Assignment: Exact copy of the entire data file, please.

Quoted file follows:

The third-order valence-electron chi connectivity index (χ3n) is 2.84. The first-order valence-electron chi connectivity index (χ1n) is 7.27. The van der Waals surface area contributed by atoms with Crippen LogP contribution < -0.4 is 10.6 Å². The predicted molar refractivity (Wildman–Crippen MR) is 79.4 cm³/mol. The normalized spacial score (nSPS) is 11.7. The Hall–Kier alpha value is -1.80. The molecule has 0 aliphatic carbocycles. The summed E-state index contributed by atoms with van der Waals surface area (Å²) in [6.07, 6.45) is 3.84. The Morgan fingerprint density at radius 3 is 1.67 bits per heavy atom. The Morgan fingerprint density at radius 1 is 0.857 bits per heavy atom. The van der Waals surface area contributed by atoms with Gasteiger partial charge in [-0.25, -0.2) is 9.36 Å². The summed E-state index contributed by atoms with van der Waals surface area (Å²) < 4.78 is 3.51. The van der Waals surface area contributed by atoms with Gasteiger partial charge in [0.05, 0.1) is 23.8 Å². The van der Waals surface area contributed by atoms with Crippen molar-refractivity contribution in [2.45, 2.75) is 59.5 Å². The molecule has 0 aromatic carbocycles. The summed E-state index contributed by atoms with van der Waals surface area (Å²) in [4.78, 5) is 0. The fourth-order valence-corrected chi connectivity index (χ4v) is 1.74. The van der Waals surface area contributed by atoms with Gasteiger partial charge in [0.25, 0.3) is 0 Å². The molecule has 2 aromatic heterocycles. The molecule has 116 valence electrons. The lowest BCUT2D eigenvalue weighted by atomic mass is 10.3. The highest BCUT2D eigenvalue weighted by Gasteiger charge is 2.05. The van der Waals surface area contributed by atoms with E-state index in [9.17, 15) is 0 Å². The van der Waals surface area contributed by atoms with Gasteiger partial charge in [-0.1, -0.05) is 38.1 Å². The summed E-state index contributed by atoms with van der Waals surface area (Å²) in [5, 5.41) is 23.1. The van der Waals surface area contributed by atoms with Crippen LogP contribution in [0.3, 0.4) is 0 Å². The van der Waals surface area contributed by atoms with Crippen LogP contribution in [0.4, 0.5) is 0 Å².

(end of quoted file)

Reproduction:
The third-order valence-electron chi connectivity index (χ3n) is 2.84. The first-order valence-electron chi connectivity index (χ1n) is 7.27. The van der Waals surface area contributed by atoms with Crippen LogP contribution < -0.4 is 10.6 Å². The predicted molar refractivity (Wildman–Crippen MR) is 79.4 cm³/mol. The normalized spacial score (nSPS) is 11.7. The Hall–Kier alpha value is -1.80. The molecule has 0 aliphatic carbocycles. The summed E-state index contributed by atoms with van der Waals surface area (Å²) in [6.07, 6.45) is 3.84. The Morgan fingerprint density at radius 3 is 1.67 bits per heavy atom. The Morgan fingerprint density at radius 1 is 0.857 bits per heavy atom. The van der Waals surface area contributed by atoms with Gasteiger partial charge in [-0.25, -0.2) is 9.36 Å². The summed E-state index contributed by atoms with van der Waals surface area (Å²) < 4.78 is 3.51. The van der Waals surface area contributed by atoms with Gasteiger partial charge in [0.05, 0.1) is 23.8 Å². The van der Waals surface area contributed by atoms with Crippen molar-refractivity contribution in [2.45, 2.75) is 59.5 Å². The molecule has 0 aromatic carbocycles. The summed E-state index contributed by atoms with van der Waals surface area (Å²) in [4.78, 5) is 0. The fourth-order valence-corrected chi connectivity index (χ4v) is 1.74. The van der Waals surface area contributed by atoms with Gasteiger partial charge in [0.25, 0.3) is 0 Å². The molecule has 2 aromatic heterocycles. The molecule has 116 valence electrons. The lowest BCUT2D eigenvalue weighted by atomic mass is 10.3. The highest BCUT2D eigenvalue weighted by Gasteiger charge is 2.05. The van der Waals surface area contributed by atoms with E-state index in [9.17, 15) is 0 Å². The van der Waals surface area contributed by atoms with Gasteiger partial charge in [-0.1, -0.05) is 38.1 Å². The summed E-state index contributed by atoms with van der Waals surface area (Å²) in [5, 5.41) is 23.1. The van der Waals surface area contributed by atoms with Crippen LogP contribution in [0.3, 0.4) is 0 Å². The van der Waals surface area contributed by atoms with Crippen LogP contribution in [0.4, 0.5) is 0 Å².